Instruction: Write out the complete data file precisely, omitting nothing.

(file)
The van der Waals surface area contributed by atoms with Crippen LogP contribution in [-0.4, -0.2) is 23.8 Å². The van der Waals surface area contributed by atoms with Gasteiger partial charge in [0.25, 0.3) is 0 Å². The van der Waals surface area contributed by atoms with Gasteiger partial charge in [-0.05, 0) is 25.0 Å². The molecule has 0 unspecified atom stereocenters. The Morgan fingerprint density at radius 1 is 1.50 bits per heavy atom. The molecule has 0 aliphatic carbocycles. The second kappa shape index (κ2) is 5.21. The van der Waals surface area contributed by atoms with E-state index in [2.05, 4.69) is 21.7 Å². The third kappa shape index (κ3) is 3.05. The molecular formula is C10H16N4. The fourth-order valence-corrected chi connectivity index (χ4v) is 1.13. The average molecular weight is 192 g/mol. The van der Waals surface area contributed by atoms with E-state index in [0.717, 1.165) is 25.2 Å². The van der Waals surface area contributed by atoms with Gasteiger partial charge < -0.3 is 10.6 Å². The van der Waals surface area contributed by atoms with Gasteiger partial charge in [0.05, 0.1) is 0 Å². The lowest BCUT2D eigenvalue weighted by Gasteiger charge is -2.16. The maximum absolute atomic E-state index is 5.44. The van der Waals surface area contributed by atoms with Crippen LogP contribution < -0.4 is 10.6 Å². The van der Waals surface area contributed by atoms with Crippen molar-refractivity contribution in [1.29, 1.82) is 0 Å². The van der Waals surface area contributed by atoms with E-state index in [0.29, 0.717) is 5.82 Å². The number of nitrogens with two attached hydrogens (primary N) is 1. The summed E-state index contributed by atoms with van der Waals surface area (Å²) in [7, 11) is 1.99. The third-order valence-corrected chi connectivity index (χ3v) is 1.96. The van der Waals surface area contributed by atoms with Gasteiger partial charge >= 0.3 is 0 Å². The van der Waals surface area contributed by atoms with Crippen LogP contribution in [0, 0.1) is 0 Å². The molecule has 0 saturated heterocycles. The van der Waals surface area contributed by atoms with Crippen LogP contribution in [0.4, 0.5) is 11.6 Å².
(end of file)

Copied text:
The van der Waals surface area contributed by atoms with Crippen LogP contribution in [-0.4, -0.2) is 23.8 Å². The van der Waals surface area contributed by atoms with Gasteiger partial charge in [0.25, 0.3) is 0 Å². The van der Waals surface area contributed by atoms with Gasteiger partial charge in [-0.05, 0) is 25.0 Å². The molecule has 0 unspecified atom stereocenters. The Morgan fingerprint density at radius 1 is 1.50 bits per heavy atom. The molecule has 0 aliphatic carbocycles. The second kappa shape index (κ2) is 5.21. The van der Waals surface area contributed by atoms with E-state index in [2.05, 4.69) is 21.7 Å². The third kappa shape index (κ3) is 3.05. The molecular formula is C10H16N4. The fourth-order valence-corrected chi connectivity index (χ4v) is 1.13. The average molecular weight is 192 g/mol. The van der Waals surface area contributed by atoms with E-state index in [0.717, 1.165) is 25.2 Å². The van der Waals surface area contributed by atoms with Gasteiger partial charge < -0.3 is 10.6 Å². The van der Waals surface area contributed by atoms with Gasteiger partial charge in [0.05, 0.1) is 0 Å². The lowest BCUT2D eigenvalue weighted by Gasteiger charge is -2.16. The maximum absolute atomic E-state index is 5.44. The van der Waals surface area contributed by atoms with Crippen LogP contribution < -0.4 is 10.6 Å². The van der Waals surface area contributed by atoms with Crippen molar-refractivity contribution in [1.29, 1.82) is 0 Å². The van der Waals surface area contributed by atoms with E-state index in [0.29, 0.717) is 5.82 Å². The number of nitrogens with two attached hydrogens (primary N) is 1. The summed E-state index contributed by atoms with van der Waals surface area (Å²) in [7, 11) is 1.99. The third-order valence-corrected chi connectivity index (χ3v) is 1.96. The van der Waals surface area contributed by atoms with Gasteiger partial charge >= 0.3 is 0 Å². The van der Waals surface area contributed by atoms with Crippen LogP contribution in [0, 0.1) is 0 Å². The molecule has 0 saturated heterocycles. The van der Waals surface area contributed by atoms with Crippen LogP contribution in [0.4, 0.5) is 11.6 Å².